On Tuesday I wrote about how I'll be sharing a few lower-waste, more sustainable options for readers who aren't able to find household products near them in bulk. Not having access to truly zero waste products doesn't mean you can't still strive to live with a lower impact. Any small thing you're able to do matters (you can see my thoughts on that, here).
First up in this series, I'm chatting about different laundry detergents. Ideally, one would be able to find a laundry detergent in a nearby store, package-free (you can look here to see if there's a store in your area that sells it, and also you can visit various natural stores near your home to check what they offer). Or, you might be able to make your own from ingredients bought in bulk (recipe ideas at the bottom of the post!). But, if neither of those work for you, here are a few other options you can buy from brands who are doing things right, who have thoughtfully low-impact packaging and are, of course, nontoxic:
-The Simply Co.* makes a really simple, 3-ingredient, nontoxic laundry detergent that got even the grass stains out of a pair of my light-colored shorts. Owned by zero waster Lauren Singer, the laundry detergent ships in packaging that is reusable and recyclable, down to the paper tape. Even better, if possible, purchase it in a store near you; find a list of their stockists, here (New York City readers can even buy it in bulk!).
-Common Good and Co makes nontoxic, refillable home cleaning goods. Visit the location guide on their website to see if they have a laundry detergent refill station in a store near you. Or, you can purchase their laundry detergent in a bulk quantity for your home, from the same type of container that you'd decant bulk liquids from in the store (5 gallons!).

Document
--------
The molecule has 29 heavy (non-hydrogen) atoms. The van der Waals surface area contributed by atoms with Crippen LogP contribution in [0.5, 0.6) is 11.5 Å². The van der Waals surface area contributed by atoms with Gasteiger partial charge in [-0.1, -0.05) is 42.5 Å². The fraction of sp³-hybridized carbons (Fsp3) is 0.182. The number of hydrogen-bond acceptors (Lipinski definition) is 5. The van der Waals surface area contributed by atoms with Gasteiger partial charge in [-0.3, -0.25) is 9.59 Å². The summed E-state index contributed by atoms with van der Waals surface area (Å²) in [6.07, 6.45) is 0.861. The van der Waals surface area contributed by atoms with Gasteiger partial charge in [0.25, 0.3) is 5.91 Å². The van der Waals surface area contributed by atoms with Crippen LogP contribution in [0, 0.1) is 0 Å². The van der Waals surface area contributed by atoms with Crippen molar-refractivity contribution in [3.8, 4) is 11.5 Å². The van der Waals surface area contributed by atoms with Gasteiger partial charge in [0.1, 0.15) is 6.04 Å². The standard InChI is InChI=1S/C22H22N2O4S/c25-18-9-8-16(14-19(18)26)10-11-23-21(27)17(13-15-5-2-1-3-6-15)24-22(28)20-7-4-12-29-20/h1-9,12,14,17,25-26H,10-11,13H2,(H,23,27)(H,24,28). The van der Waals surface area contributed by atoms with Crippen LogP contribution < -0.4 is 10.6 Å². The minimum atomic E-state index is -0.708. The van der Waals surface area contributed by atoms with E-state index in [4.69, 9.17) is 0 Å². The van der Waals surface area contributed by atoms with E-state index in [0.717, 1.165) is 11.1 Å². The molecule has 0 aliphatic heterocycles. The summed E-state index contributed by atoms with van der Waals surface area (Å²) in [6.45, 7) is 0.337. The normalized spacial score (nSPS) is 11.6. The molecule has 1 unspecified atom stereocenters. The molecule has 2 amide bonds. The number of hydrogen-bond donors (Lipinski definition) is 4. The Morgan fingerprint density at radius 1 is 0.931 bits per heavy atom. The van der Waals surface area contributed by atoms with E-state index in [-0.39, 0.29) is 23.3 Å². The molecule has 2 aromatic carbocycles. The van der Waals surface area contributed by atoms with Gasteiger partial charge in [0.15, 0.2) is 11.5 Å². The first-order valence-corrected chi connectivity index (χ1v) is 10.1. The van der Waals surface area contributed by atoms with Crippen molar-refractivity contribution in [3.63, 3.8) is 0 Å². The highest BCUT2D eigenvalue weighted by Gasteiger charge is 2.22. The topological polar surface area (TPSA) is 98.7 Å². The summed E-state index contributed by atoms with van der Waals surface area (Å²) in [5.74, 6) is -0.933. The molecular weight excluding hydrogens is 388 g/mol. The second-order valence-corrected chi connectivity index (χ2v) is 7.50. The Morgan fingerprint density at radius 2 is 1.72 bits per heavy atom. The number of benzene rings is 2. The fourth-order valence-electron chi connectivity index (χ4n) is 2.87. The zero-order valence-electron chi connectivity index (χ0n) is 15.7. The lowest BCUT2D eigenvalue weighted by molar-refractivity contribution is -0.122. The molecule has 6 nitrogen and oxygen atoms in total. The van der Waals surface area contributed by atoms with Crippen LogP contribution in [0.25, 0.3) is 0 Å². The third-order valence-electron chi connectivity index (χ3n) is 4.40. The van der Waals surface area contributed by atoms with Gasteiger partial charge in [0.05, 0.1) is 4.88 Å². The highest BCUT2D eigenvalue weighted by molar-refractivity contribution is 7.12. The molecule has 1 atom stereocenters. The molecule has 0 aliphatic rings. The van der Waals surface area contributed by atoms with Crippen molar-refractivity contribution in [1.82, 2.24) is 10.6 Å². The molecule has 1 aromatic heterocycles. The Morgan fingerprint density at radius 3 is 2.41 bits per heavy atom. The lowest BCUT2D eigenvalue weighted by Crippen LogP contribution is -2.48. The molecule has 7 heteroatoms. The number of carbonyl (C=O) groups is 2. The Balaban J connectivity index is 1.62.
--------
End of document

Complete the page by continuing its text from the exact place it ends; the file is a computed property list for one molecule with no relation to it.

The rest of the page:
-Greenshield Organic's* nontoxic and organic laundry detergent comes in plant-based, not petroleum-based, recyclable packaging. They sell a really affordable 5 gallon quantity of their detergent for less than $40, which just means that instead of purchasing it in bulk from the store, you bring the bulk quantity home with you for an equivalent decrease in overall packaging waste.
-Many Etsy sellers make laundry detergent, and because they're smaller vendors they'll likely honor your request to ship it in minimal, recyclable packaging. Or, check to see if there's a seller near you and ask if you can pick up the product yourself, package-free.
-Try making your own. Maybe you can't find laundry detergent in bulk at your supermarket, but you can find Dr. Bronner's castile soap and baking soda. Or washing soda. Or bars of castile soap to grate. There are so many recipes online you can choose from, so pick one that matches what you're able to purchase most sustainably. I'm eager to try this recipe and this one.
More green laundry goodness, if you'd like: air drying clothing, hand washing woolens, and making your own nontoxic dryer balls.
Samples of the products with asterisks were kindly given to me to review for this series. All opinions are my own.